Heeding pressure from the hospitality industry, Gov. Bill Haslam may leave his signature off a bill forcing bars and restaurants to pay wholesalers for alcohol upon delivery, sources say.
Interest groups have been quietly lobbying the governor against the bill after Rep. Curry Todd, R-Collierville, tacked the language onto legislation in the final days of the legislative session that would expand the state’s winery laws.
Small business groups and the hospitality industry are urging the governor to veto the measure, arguing the change would create financial hardship for bars, restaurants and hotels. The state’s wholesaler’s association contends the change would simplify logistics for companies that now deliver alcohol and have to wait 10 days before they get paid. Although, not all agree.
“They are going to have to write checks more often. They will most likely only order what they need for a night which will put an unbelievable burden on my warehouse and my delivery driver,” wrote Jeanne Boone, CEO of Nashville-based BooneDocks Distribution, about her restaurant customers. “Think of what it would do to my company if I had to start running a truck to every restaurant in town that I work with five days a week.”
And while the law will force hotels, restaurants and bars to pay immediately, liquor stores will still have the 10-day grace period.
Haslam has until May 24 to sign or veto HB2027/SB2415. If he takes no action, the bill will become law without the symbolic gesture of his endorsement.
Now in his fourth year of weighing bills passed by the legislature, Haslam has vetoed two pieces of legislation and let one into law without his signature during this term.
Gov. Bill Haslam says Lt. Gov. Ron Ramsey's push to oust three Supreme Court justices in August could "muddy the waters" on the constitutional amendment question up in November, but says he won't get involved on either side of that campaign.
Via Blake Farmer at WPLN, the UAW has dropped its National Labor Relations Board challenge over the organizing vote at the Chattanooga plant, calling the process flawed.
Casteel calls the National Labor Relations Board review a “toothless tiger.” He points to one other time the UAW was able to get a new election that way. It took six years.
Despite concern the governor’s plan to guarantee two years of free community college will put too much pressure on community colleges, draw students from four-year schools and create a state-level entitlement program, the House endorsed the plan 87-8.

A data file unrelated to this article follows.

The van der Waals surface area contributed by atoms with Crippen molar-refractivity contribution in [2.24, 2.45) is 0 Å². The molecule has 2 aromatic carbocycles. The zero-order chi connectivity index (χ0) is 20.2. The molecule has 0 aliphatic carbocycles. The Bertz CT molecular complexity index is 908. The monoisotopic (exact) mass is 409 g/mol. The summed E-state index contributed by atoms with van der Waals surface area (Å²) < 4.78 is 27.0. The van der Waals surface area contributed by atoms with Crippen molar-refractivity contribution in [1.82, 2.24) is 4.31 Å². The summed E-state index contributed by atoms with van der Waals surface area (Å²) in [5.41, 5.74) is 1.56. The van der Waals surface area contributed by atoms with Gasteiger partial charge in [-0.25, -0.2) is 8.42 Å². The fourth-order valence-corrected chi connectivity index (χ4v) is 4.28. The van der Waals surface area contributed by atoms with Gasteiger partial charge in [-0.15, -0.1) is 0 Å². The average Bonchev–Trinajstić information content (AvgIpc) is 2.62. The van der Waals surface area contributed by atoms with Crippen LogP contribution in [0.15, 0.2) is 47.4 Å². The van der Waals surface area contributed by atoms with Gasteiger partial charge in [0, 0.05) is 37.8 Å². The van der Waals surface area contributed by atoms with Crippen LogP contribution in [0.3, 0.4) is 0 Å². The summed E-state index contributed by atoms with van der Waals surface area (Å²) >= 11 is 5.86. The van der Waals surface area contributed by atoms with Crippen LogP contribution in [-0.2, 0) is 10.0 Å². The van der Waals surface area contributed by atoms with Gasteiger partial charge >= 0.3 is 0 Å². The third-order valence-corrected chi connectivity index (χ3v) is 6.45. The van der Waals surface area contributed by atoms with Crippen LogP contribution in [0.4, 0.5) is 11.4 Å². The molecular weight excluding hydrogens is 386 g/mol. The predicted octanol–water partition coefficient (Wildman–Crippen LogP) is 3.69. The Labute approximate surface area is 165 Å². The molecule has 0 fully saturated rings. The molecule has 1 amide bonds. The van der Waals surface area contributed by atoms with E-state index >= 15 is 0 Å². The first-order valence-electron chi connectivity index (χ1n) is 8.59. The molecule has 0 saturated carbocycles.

Approved by the Senate 30-1 on Monday, the General Assembly will next send the last dollar scholarship program to the governor for his signature.
The governor has spent the last year stressing emphasis on higher education in an effort to lift the number of Tennesseans with post secondary degrees from 32 percent now to 55 percent in 2025.
Although the legislation passed easily in both chambers, four-year institutions are worried the program will funnel graduating high schoolers into community colleges and away from four-year schools but have agreed to support the legislation.
No votes on the bill came from Republican Rep. Joe Carr of Lascassas, Glen Casada of Franklin, Jeremy Durham of Franklin, Andy Holt of Dresden, Judd Matheny of Tullahoma, Cameron Sexton of Crossville, Billy Spivey of Lewisburg, and Rick Womick of Rockvale.
The House gave final approval to House Speaker Beth Harwell’s push to let the state Board of Education OK charter schools reject by local school boards. The bill’s passage on a 61-28 vote Monday comes a year and a half after Metro Schools went to blows with the state for refusing to welcome a charter school favored by state and city leaders.
Harwell scolded Democrats who went off topic on given amendments and tried to re-debate the bill, a measure the House passed 62-30 last year.
After holding the bill hostage last year in part of a political battle between the two chambers, Lt. Gov. Ron Ramsey slow walked the bill again this year to spur movement for a school voucher program.
The bill next heads to the governor’s desk. A close ally of House Speaker Harwell, Gov. Bill Haslam has said the change would help avoid the clash between state and local government. Earlier in his term, he cast doubt over taking authority away from local school boards. He is expected to sign it.
A check of authorization cards the UAW claimed it gathered prior to the vote to unionize at Volkswagen can be "influenced in a lot of different ways" and not necessarily portray how employees feel, Gov. Bill Haslam said Tuesday. More on what he thinks of talk that the car company might let the UAW in anyway.
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